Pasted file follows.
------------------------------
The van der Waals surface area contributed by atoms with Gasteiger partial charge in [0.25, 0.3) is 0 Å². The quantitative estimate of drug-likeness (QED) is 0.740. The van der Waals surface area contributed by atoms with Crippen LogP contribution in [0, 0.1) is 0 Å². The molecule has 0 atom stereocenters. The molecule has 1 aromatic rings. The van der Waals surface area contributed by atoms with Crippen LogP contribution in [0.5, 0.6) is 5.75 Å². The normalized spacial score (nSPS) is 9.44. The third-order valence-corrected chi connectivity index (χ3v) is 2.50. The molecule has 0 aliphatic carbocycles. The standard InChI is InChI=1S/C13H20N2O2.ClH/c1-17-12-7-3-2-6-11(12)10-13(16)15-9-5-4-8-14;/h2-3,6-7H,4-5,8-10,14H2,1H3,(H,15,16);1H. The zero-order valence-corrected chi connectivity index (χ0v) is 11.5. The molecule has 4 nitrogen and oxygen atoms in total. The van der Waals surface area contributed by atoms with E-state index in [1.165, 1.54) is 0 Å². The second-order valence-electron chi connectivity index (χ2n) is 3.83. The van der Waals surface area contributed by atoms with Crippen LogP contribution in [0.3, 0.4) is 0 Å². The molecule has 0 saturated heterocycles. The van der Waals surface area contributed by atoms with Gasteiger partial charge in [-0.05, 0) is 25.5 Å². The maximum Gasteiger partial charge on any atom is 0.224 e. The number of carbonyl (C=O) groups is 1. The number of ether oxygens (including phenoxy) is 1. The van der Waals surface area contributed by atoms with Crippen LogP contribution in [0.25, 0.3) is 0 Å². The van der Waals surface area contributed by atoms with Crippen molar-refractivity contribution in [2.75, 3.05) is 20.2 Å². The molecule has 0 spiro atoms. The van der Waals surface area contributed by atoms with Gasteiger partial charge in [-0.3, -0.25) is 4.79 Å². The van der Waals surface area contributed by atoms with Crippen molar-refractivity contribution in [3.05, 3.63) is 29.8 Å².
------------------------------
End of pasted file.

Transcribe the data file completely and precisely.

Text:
The van der Waals surface area contributed by atoms with Gasteiger partial charge in [0.25, 0.3) is 0 Å². The quantitative estimate of drug-likeness (QED) is 0.740. The van der Waals surface area contributed by atoms with Crippen LogP contribution in [0, 0.1) is 0 Å². The molecule has 0 atom stereocenters. The molecule has 1 aromatic rings. The van der Waals surface area contributed by atoms with Crippen LogP contribution in [0.5, 0.6) is 5.75 Å². The normalized spacial score (nSPS) is 9.44. The third-order valence-corrected chi connectivity index (χ3v) is 2.50. The molecule has 0 aliphatic carbocycles. The standard InChI is InChI=1S/C13H20N2O2.ClH/c1-17-12-7-3-2-6-11(12)10-13(16)15-9-5-4-8-14;/h2-3,6-7H,4-5,8-10,14H2,1H3,(H,15,16);1H. The zero-order valence-corrected chi connectivity index (χ0v) is 11.5. The molecule has 4 nitrogen and oxygen atoms in total. The van der Waals surface area contributed by atoms with E-state index in [1.165, 1.54) is 0 Å². The second-order valence-electron chi connectivity index (χ2n) is 3.83. The van der Waals surface area contributed by atoms with Crippen LogP contribution in [0.3, 0.4) is 0 Å². The molecule has 0 saturated heterocycles. The van der Waals surface area contributed by atoms with Gasteiger partial charge in [-0.05, 0) is 25.5 Å². The maximum Gasteiger partial charge on any atom is 0.224 e. The number of carbonyl (C=O) groups is 1. The number of ether oxygens (including phenoxy) is 1. The van der Waals surface area contributed by atoms with Crippen LogP contribution in [0.25, 0.3) is 0 Å². The van der Waals surface area contributed by atoms with Crippen molar-refractivity contribution in [2.75, 3.05) is 20.2 Å². The molecule has 0 spiro atoms. The van der Waals surface area contributed by atoms with Gasteiger partial charge in [-0.3, -0.25) is 4.79 Å². The van der Waals surface area contributed by atoms with Crippen molar-refractivity contribution in [3.05, 3.63) is 29.8 Å².